For the Prevention of Cluttered and Weird Parks
The doctrine of government speech is of relatively recent vintage, but the principle is not controversial. When the government is regulating the messages of private persons or groups, it must normally be strictly neutral about the subject matter of the speech involved. It is no business of the government, for example, whether a parade permit allows a march in celebration of St. Patrick’s Day or in protest of the war in Iraq. But when the government is speaking on its own behalf—as in spending taxpayer money to argue in favor of the war in Iraq—then the government not only may, but in practice inevitably must, make just such discriminations in the content and viewpoint it endorses. Normally, the government is free to say on its own behalf anything it likes.
Pleasant Grove appealed the ruling of the Court of Appeals to the United States Supreme Court and the Supreme Court reversed, agreeing with the city that the Ten Commandments display and other monuments represented the speech of the city. Therefore, the city was permitted to make the sorts of distinctions among monuments that it had made here. There was no dissent in the case, although Justice Souter only concurred in the Court’s judgment.
There was a good reason for the Justices’ essential unanimity. If the Court of Appeals’ ruling had remained intact, it is hard to see how permanent public park displays would be manageable. In a public park near my house in Pittsburgh, the city has erected monuments in honor of the Spanish-American and Civil Wars. If Summum’s position had prevailed, private groups could request permission to erect all sorts of historic markers and Pittsburgh would be prohibited from making any substantive judgments in choosing among them, such as historic significance or aesthetic value. My local park could become both cluttered and weird. This is why Pleasant Grove City was easy to decide on free speech grounds.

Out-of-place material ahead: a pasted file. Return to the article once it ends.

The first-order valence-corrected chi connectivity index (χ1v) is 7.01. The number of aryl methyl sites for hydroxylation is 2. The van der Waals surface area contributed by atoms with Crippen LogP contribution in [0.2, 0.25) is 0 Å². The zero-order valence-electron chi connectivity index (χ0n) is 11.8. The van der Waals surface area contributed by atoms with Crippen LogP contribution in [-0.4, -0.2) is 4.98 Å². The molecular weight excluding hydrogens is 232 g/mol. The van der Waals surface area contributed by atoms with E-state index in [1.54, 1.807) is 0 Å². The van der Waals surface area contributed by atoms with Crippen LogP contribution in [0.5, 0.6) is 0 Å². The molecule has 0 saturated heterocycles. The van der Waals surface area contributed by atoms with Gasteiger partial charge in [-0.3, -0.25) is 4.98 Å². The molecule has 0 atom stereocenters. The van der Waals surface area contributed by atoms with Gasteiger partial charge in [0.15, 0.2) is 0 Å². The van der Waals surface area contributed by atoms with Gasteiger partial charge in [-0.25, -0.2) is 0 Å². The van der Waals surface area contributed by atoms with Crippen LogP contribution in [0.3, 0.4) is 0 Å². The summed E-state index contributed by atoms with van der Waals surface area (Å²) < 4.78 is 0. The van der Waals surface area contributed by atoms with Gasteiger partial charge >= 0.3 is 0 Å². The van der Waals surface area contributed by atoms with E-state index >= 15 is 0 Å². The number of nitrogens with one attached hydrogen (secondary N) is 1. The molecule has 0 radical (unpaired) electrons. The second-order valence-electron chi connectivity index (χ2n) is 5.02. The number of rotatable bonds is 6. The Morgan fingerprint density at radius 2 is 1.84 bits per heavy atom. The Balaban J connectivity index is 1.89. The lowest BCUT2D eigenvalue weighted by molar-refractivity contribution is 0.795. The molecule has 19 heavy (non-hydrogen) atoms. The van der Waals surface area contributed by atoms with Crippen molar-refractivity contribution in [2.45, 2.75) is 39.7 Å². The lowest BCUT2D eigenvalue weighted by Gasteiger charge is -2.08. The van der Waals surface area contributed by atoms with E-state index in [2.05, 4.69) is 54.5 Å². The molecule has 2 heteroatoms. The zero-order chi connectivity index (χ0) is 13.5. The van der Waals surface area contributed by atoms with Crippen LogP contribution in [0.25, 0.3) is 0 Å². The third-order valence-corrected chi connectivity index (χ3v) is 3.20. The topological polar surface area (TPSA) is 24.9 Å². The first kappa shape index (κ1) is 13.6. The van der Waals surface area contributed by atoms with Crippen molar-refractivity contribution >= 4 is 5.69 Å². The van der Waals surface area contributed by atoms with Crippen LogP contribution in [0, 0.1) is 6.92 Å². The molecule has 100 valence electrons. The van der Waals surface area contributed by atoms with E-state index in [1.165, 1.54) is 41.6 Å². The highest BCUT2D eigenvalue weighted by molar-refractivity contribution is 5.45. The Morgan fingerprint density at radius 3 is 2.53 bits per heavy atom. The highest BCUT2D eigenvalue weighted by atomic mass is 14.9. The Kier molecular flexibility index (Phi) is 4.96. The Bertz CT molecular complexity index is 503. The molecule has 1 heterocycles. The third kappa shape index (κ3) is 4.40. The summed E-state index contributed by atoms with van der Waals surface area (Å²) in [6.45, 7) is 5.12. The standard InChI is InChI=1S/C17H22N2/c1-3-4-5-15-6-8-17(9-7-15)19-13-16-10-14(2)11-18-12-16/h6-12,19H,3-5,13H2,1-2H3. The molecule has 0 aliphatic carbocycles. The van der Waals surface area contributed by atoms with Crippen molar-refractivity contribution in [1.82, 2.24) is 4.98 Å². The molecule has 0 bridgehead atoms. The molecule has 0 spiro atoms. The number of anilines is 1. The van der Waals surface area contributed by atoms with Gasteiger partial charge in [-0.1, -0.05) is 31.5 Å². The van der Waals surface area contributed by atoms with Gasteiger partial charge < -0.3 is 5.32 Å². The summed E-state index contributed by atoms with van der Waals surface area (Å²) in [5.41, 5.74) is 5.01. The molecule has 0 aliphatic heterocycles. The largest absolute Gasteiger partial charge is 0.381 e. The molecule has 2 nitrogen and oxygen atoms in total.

But, as Justice Scalia wrote in a concurrence, this free speech case was “litigated in the shadow” of the Establishment Clause. In general, government is permitted to say anything it likes. But one limit on the doctrine of government speech is that the government may not prefer one religion over another. Pleasant Grove City is not permitted to put up a display of the Ten Commandments while refusing to accept the Seven Aphorisms if its reason for doing so is that the Ten Commandments are true and the Seven Aphorisms are not.
The underlying uneasiness about the case is that the city might well have been making exactly this judgment. The rejection of the Summum monument had a jury-rigged and ad hoc quality about it. Undoubtedly, if Summum had in fact been centered in the community, the city would have found some other, allegedly neutral, reason for rejecting its monument.
Summum made this point by asking just what “message” the city was expressing by putting up a Ten Commandments display. This question prompted Justice Alito in the majority opinion to display some pretty fancy dancing, arguing that monuments don’t have simple messages. As illustration, Alito referred to the “Imagine” mosaic donated to New York City in memory of John Lennon. But the Establishment Clause issue was only emphasized by the fact that an opinion concerning the Ten Commandments contained the lyrics of a pop song, but not the text of the Ten Commandments.